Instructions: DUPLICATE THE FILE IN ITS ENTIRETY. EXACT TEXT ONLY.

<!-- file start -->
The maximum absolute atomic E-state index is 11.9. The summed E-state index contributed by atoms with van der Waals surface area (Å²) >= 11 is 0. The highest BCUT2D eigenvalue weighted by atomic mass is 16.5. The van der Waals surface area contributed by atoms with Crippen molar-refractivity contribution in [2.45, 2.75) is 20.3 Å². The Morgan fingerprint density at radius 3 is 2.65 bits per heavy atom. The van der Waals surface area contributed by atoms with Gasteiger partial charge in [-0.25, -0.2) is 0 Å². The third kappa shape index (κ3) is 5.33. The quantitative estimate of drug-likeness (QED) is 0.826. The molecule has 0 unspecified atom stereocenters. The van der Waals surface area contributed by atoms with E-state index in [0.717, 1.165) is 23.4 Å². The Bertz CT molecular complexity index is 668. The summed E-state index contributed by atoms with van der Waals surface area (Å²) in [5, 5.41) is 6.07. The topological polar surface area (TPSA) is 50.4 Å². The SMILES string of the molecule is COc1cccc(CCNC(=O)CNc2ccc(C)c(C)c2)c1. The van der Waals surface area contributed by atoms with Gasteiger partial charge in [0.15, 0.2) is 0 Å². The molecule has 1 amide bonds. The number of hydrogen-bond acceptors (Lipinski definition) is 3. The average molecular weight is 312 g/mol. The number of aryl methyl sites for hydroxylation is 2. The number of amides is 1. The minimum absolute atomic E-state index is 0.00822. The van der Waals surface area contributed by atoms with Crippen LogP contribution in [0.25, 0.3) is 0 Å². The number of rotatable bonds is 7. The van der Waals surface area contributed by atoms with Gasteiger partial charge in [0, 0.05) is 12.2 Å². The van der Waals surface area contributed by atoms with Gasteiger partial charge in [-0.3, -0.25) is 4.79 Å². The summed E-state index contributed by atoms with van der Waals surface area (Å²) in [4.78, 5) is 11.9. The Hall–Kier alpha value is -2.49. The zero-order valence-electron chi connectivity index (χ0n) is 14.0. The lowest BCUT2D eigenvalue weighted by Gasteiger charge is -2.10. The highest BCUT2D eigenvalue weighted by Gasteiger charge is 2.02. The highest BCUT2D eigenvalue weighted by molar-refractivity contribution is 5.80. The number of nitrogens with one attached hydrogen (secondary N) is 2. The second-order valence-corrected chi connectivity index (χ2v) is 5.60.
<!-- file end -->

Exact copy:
The maximum absolute atomic E-state index is 11.9. The summed E-state index contributed by atoms with van der Waals surface area (Å²) >= 11 is 0. The highest BCUT2D eigenvalue weighted by atomic mass is 16.5. The van der Waals surface area contributed by atoms with Crippen molar-refractivity contribution in [2.45, 2.75) is 20.3 Å². The Morgan fingerprint density at radius 3 is 2.65 bits per heavy atom. The van der Waals surface area contributed by atoms with Gasteiger partial charge in [-0.25, -0.2) is 0 Å². The third kappa shape index (κ3) is 5.33. The quantitative estimate of drug-likeness (QED) is 0.826. The molecule has 0 unspecified atom stereocenters. The van der Waals surface area contributed by atoms with E-state index in [0.717, 1.165) is 23.4 Å². The Bertz CT molecular complexity index is 668. The summed E-state index contributed by atoms with van der Waals surface area (Å²) in [5, 5.41) is 6.07. The topological polar surface area (TPSA) is 50.4 Å². The SMILES string of the molecule is COc1cccc(CCNC(=O)CNc2ccc(C)c(C)c2)c1. The van der Waals surface area contributed by atoms with Gasteiger partial charge in [0.15, 0.2) is 0 Å². The molecule has 1 amide bonds. The number of hydrogen-bond acceptors (Lipinski definition) is 3. The average molecular weight is 312 g/mol. The number of aryl methyl sites for hydroxylation is 2. The number of amides is 1. The minimum absolute atomic E-state index is 0.00822. The van der Waals surface area contributed by atoms with Crippen LogP contribution in [0.25, 0.3) is 0 Å². The number of rotatable bonds is 7. The van der Waals surface area contributed by atoms with Gasteiger partial charge in [0, 0.05) is 12.2 Å². The van der Waals surface area contributed by atoms with Gasteiger partial charge in [-0.3, -0.25) is 4.79 Å². The summed E-state index contributed by atoms with van der Waals surface area (Å²) in [4.78, 5) is 11.9. The Hall–Kier alpha value is -2.49. The zero-order valence-electron chi connectivity index (χ0n) is 14.0. The lowest BCUT2D eigenvalue weighted by Gasteiger charge is -2.10. The highest BCUT2D eigenvalue weighted by Gasteiger charge is 2.02. The highest BCUT2D eigenvalue weighted by molar-refractivity contribution is 5.80. The number of nitrogens with one attached hydrogen (secondary N) is 2. The second-order valence-corrected chi connectivity index (χ2v) is 5.60.